Today, highlights are nothing like the chunky stripes you had back in high school. If looking back at your yearbook photos has traumatized you enough to swear off highlights, the color technique of adding dimension to your hair has come a long way since the afternoons you spent at the salon with your hair wrapped in foils.
Following in the footsteps of ombré and balayage is color melting, an even more subtle approach to highlighting your hair. Unlike balayage, this technique doesn't use two colors. Instead, the colorist will add more of one to create a seamless finish.
This [color melting] is similar to regular balayage only with an added color melt or root-fade done after," explains celebrity hair colorist and Olaplex ambassador, Chad Kenyon who works with Ashley Tisdale and Rachel Keller. "With the melt we’re not so interested in having those stark 'pops' of light around the face. They’re there, but instead of being so obvious they're underneath the color melt in a more iridescent, glowing way."
"I first make sure that the face-frame is completely balayaged and 'light' because this ultimately gives a super fresh look by lighting the face with visual upward mobility," says Kenyon. "It's strobing on the hair (think makeup contouring with light, not dark for the hair). Next, make sure that I balayage the mid-lengths and ends to create a super sun-kissed look with fewer threads of light toward the base/roots." Once the balayage is complete, he goes in to apply the color melt. He finishes by rinsing the balayage lightener, and applying a shade between the roots and top balayage shade at the roots. "I leave it on for three to five minutes and take my special Goldbrush and Brush the applied color through the client's hair to the ends."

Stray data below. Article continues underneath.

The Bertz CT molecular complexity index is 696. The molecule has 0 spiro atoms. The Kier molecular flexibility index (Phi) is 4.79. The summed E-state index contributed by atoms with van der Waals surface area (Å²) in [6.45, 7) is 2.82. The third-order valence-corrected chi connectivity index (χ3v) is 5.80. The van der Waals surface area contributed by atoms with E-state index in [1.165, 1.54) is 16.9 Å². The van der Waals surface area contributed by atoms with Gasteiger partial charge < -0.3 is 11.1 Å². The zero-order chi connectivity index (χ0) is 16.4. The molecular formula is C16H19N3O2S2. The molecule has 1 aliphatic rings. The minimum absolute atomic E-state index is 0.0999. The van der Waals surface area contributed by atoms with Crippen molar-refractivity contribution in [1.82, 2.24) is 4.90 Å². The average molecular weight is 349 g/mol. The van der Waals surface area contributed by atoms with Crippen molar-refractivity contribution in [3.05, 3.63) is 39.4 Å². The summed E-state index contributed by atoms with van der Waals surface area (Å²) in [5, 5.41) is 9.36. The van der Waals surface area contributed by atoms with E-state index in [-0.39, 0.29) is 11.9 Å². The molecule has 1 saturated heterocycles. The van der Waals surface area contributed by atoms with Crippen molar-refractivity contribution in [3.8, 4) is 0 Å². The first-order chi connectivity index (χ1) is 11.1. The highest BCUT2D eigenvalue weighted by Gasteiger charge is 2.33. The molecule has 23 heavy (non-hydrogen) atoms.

The technique, which works well on all hair colors, is the *perfect* option for freshening up your highlights for fall'a transitional weather because of its soft, warm finish. " A lot of my clients don't want to do balayage right away after the summer," says Kenyon. "I can simply do a color melt, which melts the root into the top part of the balayage, and it buys us some time. The deeper root also is a nice, soft, alluring look for fall-winter. "
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If you want to give color melting a try this fall, ask your colorist for the highlighting technique by name, or a shadowed-root. Bringing along reference photos will also help your colorist understand the exact look you're after.
Even better: maintaining color-melted highlights is just as effortless as the dye job looks. Kenyon says to run a dry oil through your strands every time you moisturize your face, and to reach for dry shampoo instead of over-shampooing your hair, which can lead to fading.
He also recommends spritzing one of his Ombré Highlight Sprays (available at Ramirez|Tran Salon in Beverly Hills) to boost your color. "You can spray in your own color melt along with a blend of argon oil, Moonstone Extract and other hair-nurturing ingredients that will keep your hair hydrated and shiny even after you shampoo away the shimmery, glistening color melt," he says.